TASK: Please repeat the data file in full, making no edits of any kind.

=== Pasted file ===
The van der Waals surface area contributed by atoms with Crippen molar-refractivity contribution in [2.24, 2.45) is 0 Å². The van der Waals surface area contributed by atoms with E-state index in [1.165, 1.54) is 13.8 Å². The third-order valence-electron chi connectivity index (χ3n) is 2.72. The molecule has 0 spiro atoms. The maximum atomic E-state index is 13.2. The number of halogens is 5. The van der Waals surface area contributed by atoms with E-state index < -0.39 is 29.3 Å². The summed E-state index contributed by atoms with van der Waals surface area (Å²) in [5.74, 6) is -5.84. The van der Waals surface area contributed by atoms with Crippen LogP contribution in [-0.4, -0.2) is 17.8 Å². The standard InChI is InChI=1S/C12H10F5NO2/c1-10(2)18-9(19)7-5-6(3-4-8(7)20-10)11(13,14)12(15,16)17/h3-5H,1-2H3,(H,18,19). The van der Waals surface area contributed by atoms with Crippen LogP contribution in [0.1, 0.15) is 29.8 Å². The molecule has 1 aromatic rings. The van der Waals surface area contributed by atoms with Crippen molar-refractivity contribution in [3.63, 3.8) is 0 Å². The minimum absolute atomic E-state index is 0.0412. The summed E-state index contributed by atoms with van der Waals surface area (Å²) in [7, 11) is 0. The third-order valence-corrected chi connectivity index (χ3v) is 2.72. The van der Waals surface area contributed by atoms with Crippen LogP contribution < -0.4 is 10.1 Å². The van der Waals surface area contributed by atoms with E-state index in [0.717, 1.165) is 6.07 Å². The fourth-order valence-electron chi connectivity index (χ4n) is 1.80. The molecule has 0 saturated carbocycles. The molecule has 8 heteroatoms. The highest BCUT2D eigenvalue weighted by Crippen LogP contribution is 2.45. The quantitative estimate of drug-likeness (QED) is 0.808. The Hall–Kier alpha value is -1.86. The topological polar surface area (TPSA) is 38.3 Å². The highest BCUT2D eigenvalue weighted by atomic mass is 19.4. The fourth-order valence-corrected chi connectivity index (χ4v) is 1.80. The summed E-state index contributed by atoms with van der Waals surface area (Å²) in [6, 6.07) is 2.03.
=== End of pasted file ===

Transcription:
The van der Waals surface area contributed by atoms with Crippen molar-refractivity contribution in [2.24, 2.45) is 0 Å². The van der Waals surface area contributed by atoms with E-state index in [1.165, 1.54) is 13.8 Å². The third-order valence-electron chi connectivity index (χ3n) is 2.72. The molecule has 0 spiro atoms. The maximum atomic E-state index is 13.2. The number of halogens is 5. The van der Waals surface area contributed by atoms with E-state index < -0.39 is 29.3 Å². The summed E-state index contributed by atoms with van der Waals surface area (Å²) in [5.74, 6) is -5.84. The van der Waals surface area contributed by atoms with Crippen LogP contribution in [-0.4, -0.2) is 17.8 Å². The standard InChI is InChI=1S/C12H10F5NO2/c1-10(2)18-9(19)7-5-6(3-4-8(7)20-10)11(13,14)12(15,16)17/h3-5H,1-2H3,(H,18,19). The van der Waals surface area contributed by atoms with Crippen LogP contribution in [0.1, 0.15) is 29.8 Å². The molecule has 1 aromatic rings. The van der Waals surface area contributed by atoms with Crippen molar-refractivity contribution in [3.63, 3.8) is 0 Å². The minimum absolute atomic E-state index is 0.0412. The summed E-state index contributed by atoms with van der Waals surface area (Å²) in [7, 11) is 0. The third-order valence-corrected chi connectivity index (χ3v) is 2.72. The van der Waals surface area contributed by atoms with Crippen LogP contribution < -0.4 is 10.1 Å². The van der Waals surface area contributed by atoms with E-state index in [0.717, 1.165) is 6.07 Å². The fourth-order valence-electron chi connectivity index (χ4n) is 1.80. The molecule has 0 saturated carbocycles. The molecule has 8 heteroatoms. The highest BCUT2D eigenvalue weighted by Crippen LogP contribution is 2.45. The quantitative estimate of drug-likeness (QED) is 0.808. The Hall–Kier alpha value is -1.86. The topological polar surface area (TPSA) is 38.3 Å². The highest BCUT2D eigenvalue weighted by atomic mass is 19.4. The fourth-order valence-corrected chi connectivity index (χ4v) is 1.80. The summed E-state index contributed by atoms with van der Waals surface area (Å²) in [6, 6.07) is 2.03.